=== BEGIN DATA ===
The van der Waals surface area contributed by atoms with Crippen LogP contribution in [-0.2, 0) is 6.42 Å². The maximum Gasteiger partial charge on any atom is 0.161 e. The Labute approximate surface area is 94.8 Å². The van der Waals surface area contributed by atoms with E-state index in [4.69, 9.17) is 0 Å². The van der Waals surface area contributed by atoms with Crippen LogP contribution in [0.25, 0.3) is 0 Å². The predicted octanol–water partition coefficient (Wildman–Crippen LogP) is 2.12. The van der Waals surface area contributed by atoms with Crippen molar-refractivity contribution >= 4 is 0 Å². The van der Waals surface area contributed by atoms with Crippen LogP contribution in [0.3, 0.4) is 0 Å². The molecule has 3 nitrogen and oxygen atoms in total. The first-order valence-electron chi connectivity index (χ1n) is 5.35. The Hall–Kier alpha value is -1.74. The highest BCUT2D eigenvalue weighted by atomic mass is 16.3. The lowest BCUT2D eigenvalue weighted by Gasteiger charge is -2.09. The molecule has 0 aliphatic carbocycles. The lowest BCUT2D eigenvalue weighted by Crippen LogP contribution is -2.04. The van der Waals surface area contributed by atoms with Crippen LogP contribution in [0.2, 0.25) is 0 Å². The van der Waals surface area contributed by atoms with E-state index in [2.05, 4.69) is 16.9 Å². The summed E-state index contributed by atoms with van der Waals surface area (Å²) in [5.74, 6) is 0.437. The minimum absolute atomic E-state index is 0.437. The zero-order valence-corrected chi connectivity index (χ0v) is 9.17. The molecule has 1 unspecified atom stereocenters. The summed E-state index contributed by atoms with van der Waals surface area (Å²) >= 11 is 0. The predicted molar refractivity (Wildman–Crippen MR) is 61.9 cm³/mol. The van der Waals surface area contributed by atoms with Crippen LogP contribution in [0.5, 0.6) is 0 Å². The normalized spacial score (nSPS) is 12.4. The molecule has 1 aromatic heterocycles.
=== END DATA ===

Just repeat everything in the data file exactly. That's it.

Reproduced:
The van der Waals surface area contributed by atoms with Crippen LogP contribution in [-0.2, 0) is 6.42 Å². The maximum Gasteiger partial charge on any atom is 0.161 e. The Labute approximate surface area is 94.8 Å². The van der Waals surface area contributed by atoms with E-state index in [4.69, 9.17) is 0 Å². The van der Waals surface area contributed by atoms with Crippen LogP contribution in [0.25, 0.3) is 0 Å². The predicted octanol–water partition coefficient (Wildman–Crippen LogP) is 2.12. The van der Waals surface area contributed by atoms with Crippen molar-refractivity contribution >= 4 is 0 Å². The van der Waals surface area contributed by atoms with Crippen LogP contribution in [0.3, 0.4) is 0 Å². The molecule has 3 nitrogen and oxygen atoms in total. The first-order valence-electron chi connectivity index (χ1n) is 5.35. The Hall–Kier alpha value is -1.74. The highest BCUT2D eigenvalue weighted by atomic mass is 16.3. The lowest BCUT2D eigenvalue weighted by Gasteiger charge is -2.09. The molecule has 0 aliphatic carbocycles. The lowest BCUT2D eigenvalue weighted by Crippen LogP contribution is -2.04. The van der Waals surface area contributed by atoms with Crippen LogP contribution in [0.2, 0.25) is 0 Å². The van der Waals surface area contributed by atoms with E-state index in [2.05, 4.69) is 16.9 Å². The summed E-state index contributed by atoms with van der Waals surface area (Å²) in [5.74, 6) is 0.437. The minimum absolute atomic E-state index is 0.437. The zero-order valence-corrected chi connectivity index (χ0v) is 9.17. The molecule has 1 unspecified atom stereocenters. The summed E-state index contributed by atoms with van der Waals surface area (Å²) >= 11 is 0. The predicted molar refractivity (Wildman–Crippen MR) is 61.9 cm³/mol. The van der Waals surface area contributed by atoms with Crippen LogP contribution in [0.5, 0.6) is 0 Å². The normalized spacial score (nSPS) is 12.4. The molecule has 1 aromatic heterocycles.